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Just in case someone is actually interested in how this might be implemented, here is a simple implementation


#include <iostream>
#include <map>
#include <string>

//A typedef for our function pointer to make things easier

//The return type/args can be changed at will, and you won''t

//need to change any other parts of this code

typedef int (*FunctionType)(int,int);

//Typedef a std::map that maps FunctionTypes to std::strings

typedef std::map<std::string,FunctionType> FunctionMap;

//This will hold our data, it will map FunctionType to it''s name

//as stored in a std::string

FunctionMap TheFunctionMap;

//This will add a function to our map

void RegisterFunction(std::string& Name,FunctionType Func)
{
//Note that if you register a function with the same name

//twice, it will overwrite the old one

TheFunctionMap[Name] = Func;
}

//Will call the function with the matching name, using

//Arg1 and Arg2. If the function is found, will return

//whatever the function returns. If it is not found

//returns 0. A better method should be used for telling,

//the caller when the function couldn''t be found...

//throwing an exception would probably be better,

//but that is left as an excersise to the reader.

//(If anyone reads this that is!)

//

int CallFunction(std::string& Name,int Arg1,int Arg2)
{
//First find the function in the map

FunctionMap::iterator iter = TheFunctionMap.find(Name);

if(iter != TheFunctionMap.end())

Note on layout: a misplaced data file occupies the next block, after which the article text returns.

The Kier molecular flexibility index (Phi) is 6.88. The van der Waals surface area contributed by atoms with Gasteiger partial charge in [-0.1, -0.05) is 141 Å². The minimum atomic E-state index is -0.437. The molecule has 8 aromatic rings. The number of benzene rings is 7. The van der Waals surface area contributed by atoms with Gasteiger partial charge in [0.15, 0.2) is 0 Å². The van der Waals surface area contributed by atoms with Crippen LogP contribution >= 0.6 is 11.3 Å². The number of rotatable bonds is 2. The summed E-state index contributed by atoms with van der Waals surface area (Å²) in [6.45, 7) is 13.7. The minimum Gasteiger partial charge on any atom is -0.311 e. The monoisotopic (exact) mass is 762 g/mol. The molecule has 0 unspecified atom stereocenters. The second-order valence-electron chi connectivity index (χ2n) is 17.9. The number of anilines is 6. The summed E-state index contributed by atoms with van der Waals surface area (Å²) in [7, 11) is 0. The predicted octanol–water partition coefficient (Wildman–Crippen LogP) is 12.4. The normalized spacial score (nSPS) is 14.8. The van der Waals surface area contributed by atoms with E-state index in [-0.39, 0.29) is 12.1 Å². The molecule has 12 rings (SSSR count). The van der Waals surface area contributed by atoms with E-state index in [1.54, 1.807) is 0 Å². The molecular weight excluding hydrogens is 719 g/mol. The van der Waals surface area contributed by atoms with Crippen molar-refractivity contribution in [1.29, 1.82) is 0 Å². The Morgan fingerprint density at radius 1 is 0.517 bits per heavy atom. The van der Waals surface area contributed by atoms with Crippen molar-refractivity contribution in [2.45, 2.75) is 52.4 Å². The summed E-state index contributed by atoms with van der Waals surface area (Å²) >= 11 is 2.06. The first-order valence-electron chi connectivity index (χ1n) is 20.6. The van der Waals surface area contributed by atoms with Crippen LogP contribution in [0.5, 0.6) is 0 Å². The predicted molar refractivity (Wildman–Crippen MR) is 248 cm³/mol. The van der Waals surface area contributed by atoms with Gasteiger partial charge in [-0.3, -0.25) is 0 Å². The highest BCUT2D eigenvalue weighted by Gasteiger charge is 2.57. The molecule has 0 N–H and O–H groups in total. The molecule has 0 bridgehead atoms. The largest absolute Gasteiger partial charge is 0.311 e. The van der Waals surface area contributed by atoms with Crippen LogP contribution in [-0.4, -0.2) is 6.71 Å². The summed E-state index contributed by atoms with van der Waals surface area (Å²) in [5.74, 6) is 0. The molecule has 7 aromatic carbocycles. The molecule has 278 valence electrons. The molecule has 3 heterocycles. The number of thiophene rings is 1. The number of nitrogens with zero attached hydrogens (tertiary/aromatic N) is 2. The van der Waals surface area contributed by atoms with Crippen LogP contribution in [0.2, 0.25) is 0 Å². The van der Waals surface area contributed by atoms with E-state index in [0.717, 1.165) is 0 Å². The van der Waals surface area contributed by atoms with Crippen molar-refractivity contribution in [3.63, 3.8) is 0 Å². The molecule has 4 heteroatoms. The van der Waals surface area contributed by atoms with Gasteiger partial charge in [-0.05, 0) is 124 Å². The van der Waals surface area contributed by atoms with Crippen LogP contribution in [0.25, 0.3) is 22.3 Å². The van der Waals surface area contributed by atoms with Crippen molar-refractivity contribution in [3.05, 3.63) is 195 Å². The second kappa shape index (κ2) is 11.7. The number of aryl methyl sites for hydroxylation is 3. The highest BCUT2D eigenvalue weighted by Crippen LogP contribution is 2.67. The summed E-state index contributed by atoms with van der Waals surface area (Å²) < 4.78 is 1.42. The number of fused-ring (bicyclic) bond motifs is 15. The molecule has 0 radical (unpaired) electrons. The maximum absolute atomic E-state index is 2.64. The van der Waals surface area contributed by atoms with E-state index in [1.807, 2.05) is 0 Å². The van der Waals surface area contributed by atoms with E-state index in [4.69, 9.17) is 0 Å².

{
//We found a function with the given name, so call it

return (*iter)(Arg1,Arg2);
}

return 0;
}


//A few sample functions


void AddEm(int Num1,int Num2)
{
return (Num1+Num2);
}

void SubtractEm(int Num1,int Num2)
{
return (Num1-Num2);
}

void MultiplyEm(int Num1,int Num2)
{
return (Num1*Num2);
}

void DivideEm(int Num1,int Num2)
{
return (Num1/Num2);
}


int main()
{
//A driver func


RegisterFunction("Add",AddEm);
RegisterFunction("Subtract",SubtractEm);
RegisterFunction("Multiply",MultiplyEm);
RegisterFunction("Divide",DivideEm);

std::cout << "Calling function ''Add'' on ''5'' and ''2''...It returned " << CallFunction("Add",5,2) << std::endl;

return 0;
}


I don''t think that''ll compile without a couple minor changes (passing character literals when the function is expecting a string reference I think would cause it to fail), but that doesn''t really matter. The example here is kinda stupid too, but this kind of thing can be extremely useful, especially in scripting situations.